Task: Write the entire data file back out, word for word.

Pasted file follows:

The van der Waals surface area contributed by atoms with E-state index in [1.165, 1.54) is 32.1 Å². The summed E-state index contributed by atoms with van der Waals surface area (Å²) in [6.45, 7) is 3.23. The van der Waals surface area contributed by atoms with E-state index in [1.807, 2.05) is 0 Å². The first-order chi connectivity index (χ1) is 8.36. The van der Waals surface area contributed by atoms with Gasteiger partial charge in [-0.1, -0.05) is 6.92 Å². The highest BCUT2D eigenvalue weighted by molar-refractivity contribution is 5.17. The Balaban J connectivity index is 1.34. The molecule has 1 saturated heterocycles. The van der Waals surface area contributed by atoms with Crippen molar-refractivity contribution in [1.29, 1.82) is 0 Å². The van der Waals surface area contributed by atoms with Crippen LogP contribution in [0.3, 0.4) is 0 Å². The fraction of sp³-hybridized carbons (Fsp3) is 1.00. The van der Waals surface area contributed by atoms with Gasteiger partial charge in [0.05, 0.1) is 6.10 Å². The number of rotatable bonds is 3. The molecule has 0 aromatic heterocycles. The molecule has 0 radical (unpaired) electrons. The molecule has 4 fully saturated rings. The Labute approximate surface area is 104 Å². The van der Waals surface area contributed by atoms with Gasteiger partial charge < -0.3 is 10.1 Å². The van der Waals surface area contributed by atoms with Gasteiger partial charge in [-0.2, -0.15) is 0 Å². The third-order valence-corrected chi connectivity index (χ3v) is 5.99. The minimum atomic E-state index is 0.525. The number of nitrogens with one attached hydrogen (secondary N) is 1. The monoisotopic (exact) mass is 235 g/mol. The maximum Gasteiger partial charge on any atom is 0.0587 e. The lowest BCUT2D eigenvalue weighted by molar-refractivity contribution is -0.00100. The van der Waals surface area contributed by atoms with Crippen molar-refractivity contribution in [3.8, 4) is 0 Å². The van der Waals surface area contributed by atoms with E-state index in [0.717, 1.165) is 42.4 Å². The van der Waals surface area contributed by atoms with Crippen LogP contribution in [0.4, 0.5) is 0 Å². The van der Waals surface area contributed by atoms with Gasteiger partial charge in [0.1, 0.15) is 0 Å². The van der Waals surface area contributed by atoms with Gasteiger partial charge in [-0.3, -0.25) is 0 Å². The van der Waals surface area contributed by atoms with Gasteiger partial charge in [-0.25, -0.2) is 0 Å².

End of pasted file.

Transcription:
The van der Waals surface area contributed by atoms with E-state index in [1.165, 1.54) is 32.1 Å². The summed E-state index contributed by atoms with van der Waals surface area (Å²) in [6.45, 7) is 3.23. The van der Waals surface area contributed by atoms with E-state index in [1.807, 2.05) is 0 Å². The first-order chi connectivity index (χ1) is 8.36. The van der Waals surface area contributed by atoms with Gasteiger partial charge in [-0.1, -0.05) is 6.92 Å². The highest BCUT2D eigenvalue weighted by molar-refractivity contribution is 5.17. The Balaban J connectivity index is 1.34. The molecule has 1 saturated heterocycles. The van der Waals surface area contributed by atoms with Crippen molar-refractivity contribution in [1.29, 1.82) is 0 Å². The van der Waals surface area contributed by atoms with Crippen LogP contribution in [0.3, 0.4) is 0 Å². The fraction of sp³-hybridized carbons (Fsp3) is 1.00. The van der Waals surface area contributed by atoms with Gasteiger partial charge in [0.05, 0.1) is 6.10 Å². The number of rotatable bonds is 3. The molecule has 0 aromatic heterocycles. The molecule has 0 radical (unpaired) electrons. The molecule has 4 fully saturated rings. The Labute approximate surface area is 104 Å². The van der Waals surface area contributed by atoms with Gasteiger partial charge < -0.3 is 10.1 Å². The van der Waals surface area contributed by atoms with Gasteiger partial charge in [-0.2, -0.15) is 0 Å². The third-order valence-corrected chi connectivity index (χ3v) is 5.99. The minimum atomic E-state index is 0.525. The number of nitrogens with one attached hydrogen (secondary N) is 1. The monoisotopic (exact) mass is 235 g/mol. The maximum Gasteiger partial charge on any atom is 0.0587 e. The lowest BCUT2D eigenvalue weighted by molar-refractivity contribution is -0.00100. The van der Waals surface area contributed by atoms with Crippen molar-refractivity contribution in [3.8, 4) is 0 Å². The van der Waals surface area contributed by atoms with E-state index in [0.717, 1.165) is 42.4 Å². The van der Waals surface area contributed by atoms with Crippen LogP contribution in [0.4, 0.5) is 0 Å². The van der Waals surface area contributed by atoms with Gasteiger partial charge in [0.1, 0.15) is 0 Å². The van der Waals surface area contributed by atoms with Gasteiger partial charge in [-0.3, -0.25) is 0 Å². The van der Waals surface area contributed by atoms with Gasteiger partial charge in [-0.25, -0.2) is 0 Å².